Our four nights are over all too quickly and soon we rise at 4am, crossing the river cage in the dark, to catch the bus to Shimla at 5 o’clock. It’s a long and rather brutal journey but we arrive in Shimla in the early afternoon. My grandfather was born here and though I never knew him I’ve always been interested to visit.
Shimla is such a peculiar place. The top of the town has a road called the Ridge, which reminds one of a Victorian seaside promenade with pagodas, iron lampposts and the weirdest array of semi-English architecture. It's also very Indian and I love the lower bazaars that twist around the hills in a motley, crumbling way and wish we had more time here to draw. We all settle into the India Coffee House, an establishment that feels like it’s been there forever, and order masses of food and drink. Doug goes a little insane over a cheese sandwich.
Alas, our time in Shimla is short and aside from a short wonder around the town in the morning we head to the train station for the Shimla-Kalka railway, the famous toy train built in 1898 to get the British to their summer capital. We walk to the station along the tracks and buy lots of snacks for our journey. The seats seem to be made for small children, but the views are magnificent and I can’t take my eyes off the horizon.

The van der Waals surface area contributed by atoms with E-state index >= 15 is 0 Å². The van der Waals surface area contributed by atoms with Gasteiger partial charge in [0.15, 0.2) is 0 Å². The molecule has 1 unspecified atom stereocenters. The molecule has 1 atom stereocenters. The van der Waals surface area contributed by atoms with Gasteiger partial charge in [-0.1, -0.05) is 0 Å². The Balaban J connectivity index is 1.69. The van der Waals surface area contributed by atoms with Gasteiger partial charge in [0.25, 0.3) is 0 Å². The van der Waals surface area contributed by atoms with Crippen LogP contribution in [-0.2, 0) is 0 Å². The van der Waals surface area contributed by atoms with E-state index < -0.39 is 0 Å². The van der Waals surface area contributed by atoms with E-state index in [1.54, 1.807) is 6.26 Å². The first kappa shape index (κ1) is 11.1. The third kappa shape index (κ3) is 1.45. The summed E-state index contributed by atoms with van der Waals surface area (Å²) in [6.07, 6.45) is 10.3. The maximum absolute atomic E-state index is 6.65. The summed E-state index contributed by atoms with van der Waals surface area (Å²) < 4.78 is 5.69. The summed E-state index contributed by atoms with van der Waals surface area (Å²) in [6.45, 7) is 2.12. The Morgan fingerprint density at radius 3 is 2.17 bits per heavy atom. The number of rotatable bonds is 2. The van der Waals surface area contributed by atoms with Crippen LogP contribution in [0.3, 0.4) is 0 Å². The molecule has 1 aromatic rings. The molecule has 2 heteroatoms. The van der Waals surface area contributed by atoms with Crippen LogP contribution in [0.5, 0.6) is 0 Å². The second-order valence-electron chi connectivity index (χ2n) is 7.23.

Sadly, our re-entry into Delhi was not triumphant. Our connection at Kalka becomes a little disastrous as we get onto the wrong Delhi train and the surly and extremely unhelpful conductor throws us off at Chandigarh. However, this is not before a man, overhearing our plight, rings a friend in the city to order us a taxi back to Delhi. He continually rings us to check we are okay and are in the right taxi. We finally return to calm Sanskriti at 1am, relieved. All I can say is that people have gone out of their way to help us at every turn in India and their generosity and kindness has always amazed me.
Tomorrow, Modinagar and teaching with IIFA.